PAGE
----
I'm amazed that no-one else has given this 5 stars yet. For me, it is that rare thing, a book in which every single page was a pleasure to read.
Jim Stringer is a wonderful, likeable character - not a "dull old plod" as someone said. He's young, not old, for a start, and an intelligent, working-class railwayman with a vividly described life of his own. Through his eyes, we see his relationships: with his wife - a great, sassy character - with the engine driver, Clive, he of the natty suits and well-polished boots - with his plump and slightly mysterious lodger - with the sinister long-haired anarchist Paul etc.
We get a picture of Halifax in 1905, of holiday Blackpool, of the music hall, of the great weaving mills, of the local pubs, and of course, of the steam railway. I found it all fascinating and beautifully written. The images he uses are unusual and compelling. For instance, he describes the sound of a barrel-organ as like someone kicking bottles along a street and somehow managing to make a tune. That just does it for me - I can hear that barrel-organ play!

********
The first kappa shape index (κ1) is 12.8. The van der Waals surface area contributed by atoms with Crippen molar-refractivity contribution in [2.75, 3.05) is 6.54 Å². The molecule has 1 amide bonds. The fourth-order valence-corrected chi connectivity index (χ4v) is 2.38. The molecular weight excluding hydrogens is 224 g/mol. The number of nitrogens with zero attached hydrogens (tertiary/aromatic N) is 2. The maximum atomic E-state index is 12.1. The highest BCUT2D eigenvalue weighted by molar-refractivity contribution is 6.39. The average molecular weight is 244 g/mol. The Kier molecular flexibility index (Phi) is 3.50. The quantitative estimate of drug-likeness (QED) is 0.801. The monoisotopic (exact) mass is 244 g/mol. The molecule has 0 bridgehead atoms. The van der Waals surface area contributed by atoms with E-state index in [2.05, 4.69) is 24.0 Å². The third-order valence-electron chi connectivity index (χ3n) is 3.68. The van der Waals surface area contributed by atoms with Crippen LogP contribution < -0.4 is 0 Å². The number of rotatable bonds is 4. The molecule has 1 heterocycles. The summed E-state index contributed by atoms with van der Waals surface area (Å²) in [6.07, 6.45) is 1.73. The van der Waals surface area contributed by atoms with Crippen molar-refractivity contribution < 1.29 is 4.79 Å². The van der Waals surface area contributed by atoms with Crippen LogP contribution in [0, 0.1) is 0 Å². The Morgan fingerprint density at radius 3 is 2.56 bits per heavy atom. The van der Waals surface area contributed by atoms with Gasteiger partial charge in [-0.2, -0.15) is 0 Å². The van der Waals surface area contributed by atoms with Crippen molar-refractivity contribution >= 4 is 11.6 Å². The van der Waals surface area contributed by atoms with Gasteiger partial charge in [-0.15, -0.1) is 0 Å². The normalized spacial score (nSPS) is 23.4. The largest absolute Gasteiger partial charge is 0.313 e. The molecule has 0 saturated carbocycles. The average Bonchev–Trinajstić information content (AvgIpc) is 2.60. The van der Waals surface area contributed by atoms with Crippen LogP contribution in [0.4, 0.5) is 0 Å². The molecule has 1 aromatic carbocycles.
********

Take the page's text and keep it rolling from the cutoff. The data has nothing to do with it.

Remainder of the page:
I found the description of the first trip on the Highflyer steam-engine utterly thrilling and compelling - the way he details the landmarks flashing by, the heat and sweat of stoking the firebox, even the way that particular engine rolls so that it is like dancing on the footplate to keep their balance - I felt I was there with Jim and the driver.
I'm not a railway buff or a steam fanatic but I enjoyed the railway element very much. OK, I might not have exactly understood every single reference to things like vacuum brakes or the spectacle glass - but the gist of the action is always quite clear. And, hey, this is the internet - I'm sure there are explanations of the technical aspects if anyone wants to look them up! Do we have to be spoon-fed?
If you want your fiction crammed full of violence, horror and nightmarish images, as so much modern writing is, then you probably won't like this book. Personally, I'm sick of nightmares. I want to enjoy my reading and with this book I did. I shall be seeking out Jim Stringer again.
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